It's a sign of the age that on the eve of an influential tour of Europe a Quade Cooper tweet about a computer game has been occupying rugby minds.
The ARU's decision to take $10,000 out of Cooper's pocket, apparently for an unvarnished social media view about the merits, or otherwise, of a product called Rugby Challenge added an almost comical note to Wednesday night's judicial proceedings. But distractions off the field have been a big part of the Wallabies story this year.
To the north, more traditional debates are taking place, and perhaps none more important than the contest to wear the British and Irish Lions No.10 jersey next year. The state of play is, of course, fluid with some about to make their moves in this month's Tests and others to see their chances dented. It might be summarised as follows: Ireland's Jonathan Sexton is pushing hard, England's Toby Flood has good form for Leicester and should get his chance for England against the Wallabies, Toulon's Jonny Wilkinson and the Ospreys' Dan Biggar are dark horses and, most significantly, Wales' Rhys Priestland is struggling.
The Lions' pivotal position has such importance because - aside from the obvious - the tourists look in outstanding nick in other areas. The props are imposing and, in the cases of Dan Cole and Cian Healy, still improving. The back row is overcrowded with riches (incidentally, Priestland is not alone in having form issues - some in Wales believe Sam Warburton will make the Wales team only on past deeds rather than current ones). The outside backs have size and pace, even if the tough going through the winter months of the European leagues doesn't always allow them to express themselves. What is sought now is that mix of composure, vision and ambition at No.10 to weave the threads together.
Wilkinson's candidacy, despite his age, is not as puzzling as it seems. Although gone from the Test arena, he is playing consistently well for Toulon. Also, his renowned professionalism is an attractive attribute in a touring party. Yet for that, you wonder whether if he books a ticket it will be a result primarily of others being injured, or confidence deserting them entirely. It is Warren Gatland's way for his teams to attack. The Lions - with Gatland as part of the coaching team - went to South Africa in 2009 to play, and while the Wilkinson of the 2001 tour to Australia took the ball to the line, the current version has lost some of that sting.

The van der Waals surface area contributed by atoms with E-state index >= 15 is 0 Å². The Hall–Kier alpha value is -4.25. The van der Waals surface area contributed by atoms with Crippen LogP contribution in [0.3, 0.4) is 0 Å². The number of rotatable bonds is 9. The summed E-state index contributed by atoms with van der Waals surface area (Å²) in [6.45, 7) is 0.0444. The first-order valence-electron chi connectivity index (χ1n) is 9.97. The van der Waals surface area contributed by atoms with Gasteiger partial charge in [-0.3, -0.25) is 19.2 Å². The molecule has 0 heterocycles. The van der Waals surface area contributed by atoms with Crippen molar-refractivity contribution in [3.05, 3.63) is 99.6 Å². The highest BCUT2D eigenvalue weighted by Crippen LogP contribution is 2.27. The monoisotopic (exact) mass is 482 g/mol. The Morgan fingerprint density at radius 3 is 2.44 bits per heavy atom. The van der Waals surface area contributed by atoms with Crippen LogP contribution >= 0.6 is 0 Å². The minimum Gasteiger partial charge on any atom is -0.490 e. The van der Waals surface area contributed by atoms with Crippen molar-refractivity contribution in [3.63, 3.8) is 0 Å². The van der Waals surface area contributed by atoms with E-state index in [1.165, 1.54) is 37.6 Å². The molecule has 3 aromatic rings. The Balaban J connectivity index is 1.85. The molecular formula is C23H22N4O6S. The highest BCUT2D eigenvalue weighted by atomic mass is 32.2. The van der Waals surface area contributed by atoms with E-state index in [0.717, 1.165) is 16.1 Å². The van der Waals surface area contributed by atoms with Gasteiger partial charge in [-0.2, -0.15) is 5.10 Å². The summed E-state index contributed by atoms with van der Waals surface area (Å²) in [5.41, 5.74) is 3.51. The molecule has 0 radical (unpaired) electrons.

Challenging the defence is an admirable string to Sexton's bow. Having kicked into life for Leinster, Sexton's supporters can point to up-to-date evidence of his qualities. Yet provincial form has never been the issue for the 27-year-old. The international stage has been unkinder. There was a famous win waiting to be grabbed by Sexton in Christchurch in June, when his pack were winning the collisions against the All Blacks in the second Test. But the Irish only walked away with regret and reservations about the refereeing.
Sexton has a fine chance to soothe the doubters against the Springboks in Dublin on November 10. With injury robbing the home side of Brian O'Driscoll and Rob Kearney, responsibility lies even heavier on his shoulders, but there is an opportunity in that, too.
Flood has been building. When playing for the Tigers, one trait that commonly impresses is his pace. He took an intercept against Ospreys two weeks ago and never looked likely to be reeled in from halfway. England seemed to lose faith in his qualities just before last year's World Cup, preferring the more conservative Wilkinson, but with his goal-kicking technique operating smoothly, the return to favour might be imminent.
If accuracy from the boot is one way of ascertaining the confidence of a five-eighth, it indicates that Priestland's mind is far from settled. In one early-season fixture, his success rate for shots at goal was 14 per cent. The talented Welshman was almost unrecognisable against the Wallabies in June compared with the assured performer at the World Cup and this year's Six Nations, and he has transferred those uncertain displays on tour into his domestic form.
Such troubles bring Biggar - and casting the net wider, Scotland's Greig Laidlaw - into calculations. Both have merits - Laidlaw kicked Scotland to a win over Australia in Newcastle - yet are light on exposure at the highest level.
The openness of the field brings intrigue to this month's Tests. The Wallabies will learn a lot more about whom they are likely to face next year. But the lack of an outstanding candidate begs another question: no matter who the Lions pick, will the Wallabies have anyone to fear?